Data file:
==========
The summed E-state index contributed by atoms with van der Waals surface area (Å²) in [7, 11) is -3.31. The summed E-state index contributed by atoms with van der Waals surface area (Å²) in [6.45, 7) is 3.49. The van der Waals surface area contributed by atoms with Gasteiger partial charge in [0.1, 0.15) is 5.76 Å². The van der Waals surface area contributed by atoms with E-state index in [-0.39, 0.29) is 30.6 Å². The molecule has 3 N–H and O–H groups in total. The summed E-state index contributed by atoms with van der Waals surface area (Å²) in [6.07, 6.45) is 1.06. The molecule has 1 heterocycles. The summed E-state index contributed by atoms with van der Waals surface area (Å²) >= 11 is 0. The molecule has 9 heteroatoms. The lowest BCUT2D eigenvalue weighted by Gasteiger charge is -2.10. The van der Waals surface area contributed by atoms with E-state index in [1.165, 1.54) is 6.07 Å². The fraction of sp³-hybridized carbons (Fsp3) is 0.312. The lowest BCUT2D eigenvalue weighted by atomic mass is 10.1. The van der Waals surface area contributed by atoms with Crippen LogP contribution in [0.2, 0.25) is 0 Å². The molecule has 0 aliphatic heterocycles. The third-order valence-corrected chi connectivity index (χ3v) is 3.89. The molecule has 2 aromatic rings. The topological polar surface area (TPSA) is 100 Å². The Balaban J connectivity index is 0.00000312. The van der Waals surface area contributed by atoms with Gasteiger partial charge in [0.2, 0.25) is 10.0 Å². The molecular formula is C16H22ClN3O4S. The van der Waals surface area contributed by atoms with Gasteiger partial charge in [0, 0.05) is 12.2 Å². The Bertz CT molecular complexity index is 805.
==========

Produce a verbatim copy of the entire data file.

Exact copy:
The summed E-state index contributed by atoms with van der Waals surface area (Å²) in [7, 11) is -3.31. The summed E-state index contributed by atoms with van der Waals surface area (Å²) in [6.45, 7) is 3.49. The van der Waals surface area contributed by atoms with Gasteiger partial charge in [0.1, 0.15) is 5.76 Å². The van der Waals surface area contributed by atoms with E-state index in [-0.39, 0.29) is 30.6 Å². The molecule has 3 N–H and O–H groups in total. The summed E-state index contributed by atoms with van der Waals surface area (Å²) in [6.07, 6.45) is 1.06. The molecule has 1 heterocycles. The summed E-state index contributed by atoms with van der Waals surface area (Å²) >= 11 is 0. The molecule has 9 heteroatoms. The lowest BCUT2D eigenvalue weighted by Gasteiger charge is -2.10. The van der Waals surface area contributed by atoms with E-state index in [1.165, 1.54) is 6.07 Å². The fraction of sp³-hybridized carbons (Fsp3) is 0.312. The lowest BCUT2D eigenvalue weighted by atomic mass is 10.1. The van der Waals surface area contributed by atoms with Crippen LogP contribution in [0.2, 0.25) is 0 Å². The molecule has 0 aliphatic heterocycles. The third-order valence-corrected chi connectivity index (χ3v) is 3.89. The molecule has 2 aromatic rings. The topological polar surface area (TPSA) is 100 Å². The Balaban J connectivity index is 0.00000312. The van der Waals surface area contributed by atoms with Gasteiger partial charge in [0.2, 0.25) is 10.0 Å². The molecular formula is C16H22ClN3O4S. The van der Waals surface area contributed by atoms with Gasteiger partial charge in [0, 0.05) is 12.2 Å². The Bertz CT molecular complexity index is 805.